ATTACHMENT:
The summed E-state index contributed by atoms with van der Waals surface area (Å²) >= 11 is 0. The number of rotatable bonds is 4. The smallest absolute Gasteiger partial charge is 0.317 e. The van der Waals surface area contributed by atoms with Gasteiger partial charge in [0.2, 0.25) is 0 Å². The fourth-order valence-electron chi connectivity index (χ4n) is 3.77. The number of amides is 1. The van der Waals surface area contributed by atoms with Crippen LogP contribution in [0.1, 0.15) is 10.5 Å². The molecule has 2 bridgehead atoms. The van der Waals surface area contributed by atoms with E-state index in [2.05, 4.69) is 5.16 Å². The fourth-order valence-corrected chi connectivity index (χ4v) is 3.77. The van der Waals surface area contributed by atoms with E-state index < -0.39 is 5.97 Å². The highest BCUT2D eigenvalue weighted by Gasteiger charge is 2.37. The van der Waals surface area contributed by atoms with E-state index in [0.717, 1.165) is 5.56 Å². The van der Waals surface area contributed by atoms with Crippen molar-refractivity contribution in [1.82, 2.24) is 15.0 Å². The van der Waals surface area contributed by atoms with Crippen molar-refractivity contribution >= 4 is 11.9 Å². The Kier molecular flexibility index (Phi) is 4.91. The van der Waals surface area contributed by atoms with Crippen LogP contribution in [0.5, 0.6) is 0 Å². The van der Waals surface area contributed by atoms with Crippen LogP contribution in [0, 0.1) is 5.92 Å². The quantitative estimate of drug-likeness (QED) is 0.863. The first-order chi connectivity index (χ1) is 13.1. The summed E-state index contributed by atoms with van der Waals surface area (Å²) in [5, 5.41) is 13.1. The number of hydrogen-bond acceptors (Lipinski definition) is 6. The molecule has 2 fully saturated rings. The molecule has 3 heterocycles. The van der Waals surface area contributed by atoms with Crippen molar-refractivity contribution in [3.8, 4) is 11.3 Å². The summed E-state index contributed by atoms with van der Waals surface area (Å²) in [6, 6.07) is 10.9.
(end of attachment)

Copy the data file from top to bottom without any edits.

The summed E-state index contributed by atoms with van der Waals surface area (Å²) >= 11 is 0. The number of rotatable bonds is 4. The smallest absolute Gasteiger partial charge is 0.317 e. The van der Waals surface area contributed by atoms with Gasteiger partial charge in [0.2, 0.25) is 0 Å². The fourth-order valence-electron chi connectivity index (χ4n) is 3.77. The number of amides is 1. The van der Waals surface area contributed by atoms with Crippen LogP contribution in [0.1, 0.15) is 10.5 Å². The molecule has 2 bridgehead atoms. The van der Waals surface area contributed by atoms with E-state index in [2.05, 4.69) is 5.16 Å². The fourth-order valence-corrected chi connectivity index (χ4v) is 3.77. The van der Waals surface area contributed by atoms with E-state index < -0.39 is 5.97 Å². The highest BCUT2D eigenvalue weighted by Gasteiger charge is 2.37. The van der Waals surface area contributed by atoms with E-state index in [0.717, 1.165) is 5.56 Å². The van der Waals surface area contributed by atoms with Crippen molar-refractivity contribution in [1.82, 2.24) is 15.0 Å². The van der Waals surface area contributed by atoms with Crippen molar-refractivity contribution >= 4 is 11.9 Å². The Kier molecular flexibility index (Phi) is 4.91. The van der Waals surface area contributed by atoms with Crippen LogP contribution in [0.5, 0.6) is 0 Å². The van der Waals surface area contributed by atoms with Crippen LogP contribution in [0, 0.1) is 5.92 Å². The quantitative estimate of drug-likeness (QED) is 0.863. The first-order chi connectivity index (χ1) is 13.1. The summed E-state index contributed by atoms with van der Waals surface area (Å²) in [5, 5.41) is 13.1. The number of hydrogen-bond acceptors (Lipinski definition) is 6. The molecule has 2 fully saturated rings. The molecule has 3 heterocycles. The van der Waals surface area contributed by atoms with Crippen molar-refractivity contribution in [3.8, 4) is 11.3 Å². The summed E-state index contributed by atoms with van der Waals surface area (Å²) in [6, 6.07) is 10.9.